The sexual and emotional bond between Jamie and Claire is what heals him. Why would you deliberately choose to eliminate that from the story? It is a huge event that intensifies the bond between them forever; a turning point in a love that is supposed to transcend time. Instead, when they finally do make love, 4 episodes into Season 2, it’s Claire that initiates it. In the book, it was Jamie that found the strength to come to her. After what he suffered at the hands of BJR, that took an enormous amount of courage and trust on his part. But he was driven to act by his love and desire for her. It was as much his sustenance as food and water. But instead of showing us Jamie’s struggle to recover by seeking Claire out, they showed him pushing her away (undermining Jamie’s character…again. Is anyone else noticing a pattern here?).
Jamie and Claire’s relationship is built on the strength of their love, their physical and emotional passion for each other and the candid humor between them. It is those things that we love about them and their story. These have been lost on the viewers (and missed by the readers) this season through the very obvious lack of playfulness and sex between them. I understand that there are a lot of serious, heavy issues to deal with in DIA, but “book Jamie and Claire” struggle through them together with tears, laughter and intimacy. Season 1 had plenty of heavy drama as well and the love story didn’t suffer for it. We just aren’t seeing that connection this season. Maybe someone needs to remind Ron and Co., before they start the scripts for Season 3, that DG’s books have sold over 26 million copies and earned her legions of fans for good reason.
Another example of this lack of connection was the difference between how book Claire and show Claire reacted to Jamie’s “La Dame Blanche” story. In the book, it was a very funny and sweet exchange:

“So you told them I was La Dame Blanche,” I said, trying to keep any hint of laughter out of my voice. “And if you tried any funny business with ladies of the evening, I’d shrivel your private parts.”
“Er, well…”
“My God, they believed it?” I could feel my own face flushing as hotly as Jamie’s with the effort to control myself.
“I was verra convincing about it,” he said, one corner of his mouth beginning to twitch. “Swore them all to secrecy on their mother’s lives.”
“And how much did you all have to drink before this?”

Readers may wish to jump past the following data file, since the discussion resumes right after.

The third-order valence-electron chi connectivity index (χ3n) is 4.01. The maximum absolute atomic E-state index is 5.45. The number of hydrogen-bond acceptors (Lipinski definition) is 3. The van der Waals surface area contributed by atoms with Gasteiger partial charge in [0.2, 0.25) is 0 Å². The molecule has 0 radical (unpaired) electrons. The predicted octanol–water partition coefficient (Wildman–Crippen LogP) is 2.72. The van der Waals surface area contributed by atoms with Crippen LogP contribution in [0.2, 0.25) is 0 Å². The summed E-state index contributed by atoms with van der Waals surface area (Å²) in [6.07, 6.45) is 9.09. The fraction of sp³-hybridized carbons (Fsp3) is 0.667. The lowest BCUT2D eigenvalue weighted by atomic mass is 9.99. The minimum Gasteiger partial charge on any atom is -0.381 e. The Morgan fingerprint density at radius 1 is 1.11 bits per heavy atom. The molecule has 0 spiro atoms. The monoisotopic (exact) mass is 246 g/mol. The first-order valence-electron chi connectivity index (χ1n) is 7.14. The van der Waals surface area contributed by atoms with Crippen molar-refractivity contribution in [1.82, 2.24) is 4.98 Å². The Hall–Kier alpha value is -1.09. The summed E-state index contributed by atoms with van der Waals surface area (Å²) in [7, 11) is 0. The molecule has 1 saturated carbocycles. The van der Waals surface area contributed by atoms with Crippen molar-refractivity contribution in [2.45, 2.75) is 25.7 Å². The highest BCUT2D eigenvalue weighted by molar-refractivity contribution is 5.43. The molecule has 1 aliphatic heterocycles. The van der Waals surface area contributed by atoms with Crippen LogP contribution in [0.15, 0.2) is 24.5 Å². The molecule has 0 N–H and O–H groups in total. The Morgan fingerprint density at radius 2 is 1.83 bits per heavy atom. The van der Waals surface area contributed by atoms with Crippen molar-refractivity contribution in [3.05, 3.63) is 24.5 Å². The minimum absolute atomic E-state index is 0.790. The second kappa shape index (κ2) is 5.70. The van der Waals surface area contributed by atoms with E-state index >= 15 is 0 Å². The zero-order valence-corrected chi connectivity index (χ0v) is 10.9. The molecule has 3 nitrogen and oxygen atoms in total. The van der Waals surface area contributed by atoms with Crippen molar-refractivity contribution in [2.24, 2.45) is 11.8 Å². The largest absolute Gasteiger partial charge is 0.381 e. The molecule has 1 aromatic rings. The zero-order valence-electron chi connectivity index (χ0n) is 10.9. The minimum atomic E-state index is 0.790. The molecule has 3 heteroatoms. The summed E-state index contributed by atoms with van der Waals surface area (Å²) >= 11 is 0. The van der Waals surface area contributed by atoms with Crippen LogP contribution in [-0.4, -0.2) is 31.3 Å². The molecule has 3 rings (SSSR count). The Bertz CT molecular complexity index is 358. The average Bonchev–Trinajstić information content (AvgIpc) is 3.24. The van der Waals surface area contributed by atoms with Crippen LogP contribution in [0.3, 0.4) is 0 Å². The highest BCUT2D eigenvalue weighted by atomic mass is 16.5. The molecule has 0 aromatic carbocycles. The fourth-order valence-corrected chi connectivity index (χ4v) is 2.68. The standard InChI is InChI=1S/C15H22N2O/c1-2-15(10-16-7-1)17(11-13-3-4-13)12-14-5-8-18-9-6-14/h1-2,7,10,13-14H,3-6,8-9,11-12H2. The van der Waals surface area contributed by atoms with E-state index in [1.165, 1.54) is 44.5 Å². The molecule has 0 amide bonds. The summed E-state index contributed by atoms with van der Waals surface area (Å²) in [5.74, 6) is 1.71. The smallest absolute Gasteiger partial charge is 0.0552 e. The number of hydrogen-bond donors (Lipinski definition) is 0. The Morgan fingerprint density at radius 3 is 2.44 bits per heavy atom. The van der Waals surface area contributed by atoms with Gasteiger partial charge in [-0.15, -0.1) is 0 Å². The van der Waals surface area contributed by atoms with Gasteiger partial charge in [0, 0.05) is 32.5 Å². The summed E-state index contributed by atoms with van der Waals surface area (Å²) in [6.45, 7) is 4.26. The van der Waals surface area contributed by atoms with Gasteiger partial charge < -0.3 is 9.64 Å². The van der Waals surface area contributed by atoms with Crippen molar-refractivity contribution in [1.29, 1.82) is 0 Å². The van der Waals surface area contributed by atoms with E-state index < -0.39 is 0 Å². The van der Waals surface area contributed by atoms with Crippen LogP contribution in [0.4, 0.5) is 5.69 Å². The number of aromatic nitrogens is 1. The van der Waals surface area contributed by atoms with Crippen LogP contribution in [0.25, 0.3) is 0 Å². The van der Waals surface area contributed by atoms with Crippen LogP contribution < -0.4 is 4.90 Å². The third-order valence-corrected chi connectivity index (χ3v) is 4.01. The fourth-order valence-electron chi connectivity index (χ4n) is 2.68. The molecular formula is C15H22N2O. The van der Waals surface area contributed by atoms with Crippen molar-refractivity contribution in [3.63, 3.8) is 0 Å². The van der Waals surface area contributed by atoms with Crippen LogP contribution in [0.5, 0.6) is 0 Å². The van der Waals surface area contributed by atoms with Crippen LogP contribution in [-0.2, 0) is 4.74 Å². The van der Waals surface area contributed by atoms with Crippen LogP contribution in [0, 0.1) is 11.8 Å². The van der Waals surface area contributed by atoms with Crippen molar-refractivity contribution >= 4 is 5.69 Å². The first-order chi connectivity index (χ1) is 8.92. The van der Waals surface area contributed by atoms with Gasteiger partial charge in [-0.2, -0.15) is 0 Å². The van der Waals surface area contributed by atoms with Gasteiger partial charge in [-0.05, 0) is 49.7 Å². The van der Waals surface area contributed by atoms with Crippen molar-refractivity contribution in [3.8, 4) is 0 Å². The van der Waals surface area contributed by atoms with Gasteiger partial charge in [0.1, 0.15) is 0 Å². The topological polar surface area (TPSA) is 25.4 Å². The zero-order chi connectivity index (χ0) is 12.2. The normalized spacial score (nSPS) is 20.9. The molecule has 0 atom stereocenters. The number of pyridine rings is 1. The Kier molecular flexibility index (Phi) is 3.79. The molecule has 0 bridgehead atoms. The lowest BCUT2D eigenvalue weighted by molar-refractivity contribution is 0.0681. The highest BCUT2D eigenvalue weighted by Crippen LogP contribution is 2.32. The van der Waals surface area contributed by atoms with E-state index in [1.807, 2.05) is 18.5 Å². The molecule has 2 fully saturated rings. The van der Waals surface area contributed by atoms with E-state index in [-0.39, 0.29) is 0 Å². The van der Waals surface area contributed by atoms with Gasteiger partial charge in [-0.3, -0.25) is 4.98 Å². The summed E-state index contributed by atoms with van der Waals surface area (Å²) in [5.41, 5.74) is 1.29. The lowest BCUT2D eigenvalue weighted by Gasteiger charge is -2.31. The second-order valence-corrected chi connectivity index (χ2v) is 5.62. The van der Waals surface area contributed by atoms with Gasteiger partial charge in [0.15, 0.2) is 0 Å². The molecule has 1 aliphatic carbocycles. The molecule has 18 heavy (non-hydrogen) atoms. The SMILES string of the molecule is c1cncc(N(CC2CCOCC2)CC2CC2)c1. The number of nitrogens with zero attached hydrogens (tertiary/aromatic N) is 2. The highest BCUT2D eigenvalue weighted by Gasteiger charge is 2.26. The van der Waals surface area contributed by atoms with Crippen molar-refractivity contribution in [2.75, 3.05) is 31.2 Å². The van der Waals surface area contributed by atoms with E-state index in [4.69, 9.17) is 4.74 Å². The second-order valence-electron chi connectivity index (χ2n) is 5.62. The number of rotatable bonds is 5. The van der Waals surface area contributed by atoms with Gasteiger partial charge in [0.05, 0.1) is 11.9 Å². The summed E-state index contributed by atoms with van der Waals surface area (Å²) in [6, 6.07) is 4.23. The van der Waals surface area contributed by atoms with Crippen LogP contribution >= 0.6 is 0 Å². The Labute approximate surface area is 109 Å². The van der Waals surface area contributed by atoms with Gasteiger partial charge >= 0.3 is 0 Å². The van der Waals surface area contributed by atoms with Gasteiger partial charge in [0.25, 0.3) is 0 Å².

“Oh, a fair bit. I waited ‘til the fourth bottle.”
I gave up the struggle and burst out laughing.
“Oh, Jamie!” I said. “You darling!” I leaned over and kissed his furiously blushing cheek.
“Well,” he said awkwardly, slathering butter over a chunk of bread. “It was the best I could think of. And they did stop pushing trollops into my arms.”
-Dragonfly in Amber

In the show, she’s practically spitting venom at him for spreading that story. That is NOT Jamie and Claire. What are you thinking, Ron? There is such a wealth of great dialogue in the books. Why not use it? Diana Gabaldon is a consultant to the show. These are her characters; she knows them inside and out. Use the treasure trove that she’s given you.
This year what we have is a couple completely at odds with each other. In the first half of the season, Jamie was hostile and reclusive, internally dealing with his trauma; Claire was shrewish and angry, acting more like his mother than his wife. Someone decided to write it that way. They did not have to. They could have dealt with Jamie’s recovery as it was in the books, which would have conveyed not only his anguish, but also the depth of the love between he and Claire, instead of portraying them as some dysfunctional married couple that barely touch each other. It doesn’t get much better in the second half. Although Jamie’s strength as a leader is more apparent (finally), the relationship between he and Claire is almost platonic. A kiss here, an embrace there. Where are the Jamie and Claire we know and love? Certainly not here.
I’ve seen many blog posts and Twitter chatter making excuses for the lack of intimacy this season, going so far as to accuse the people who wanted to see more of it as wanting only sex but no plot. THAT’S NOT WHAT WE’RE SAYING. I’ve also seen the response “use your imaginations; you don’t have to see everything.” Seriously? That’s what I do when I read the books. Last time I checked, film was a VISUAL medium. So I take issue with that. Are these people reading the same books that I am? Jamie and Claire have A LOT of sex. They revel in it. They can barely keep their hands off each other. They’re like magnets. It’s who they are…and we love them for it. By way of demonstration, I give you this passage from DIA that, I think, sums up their physical and emotional relationship perfectly: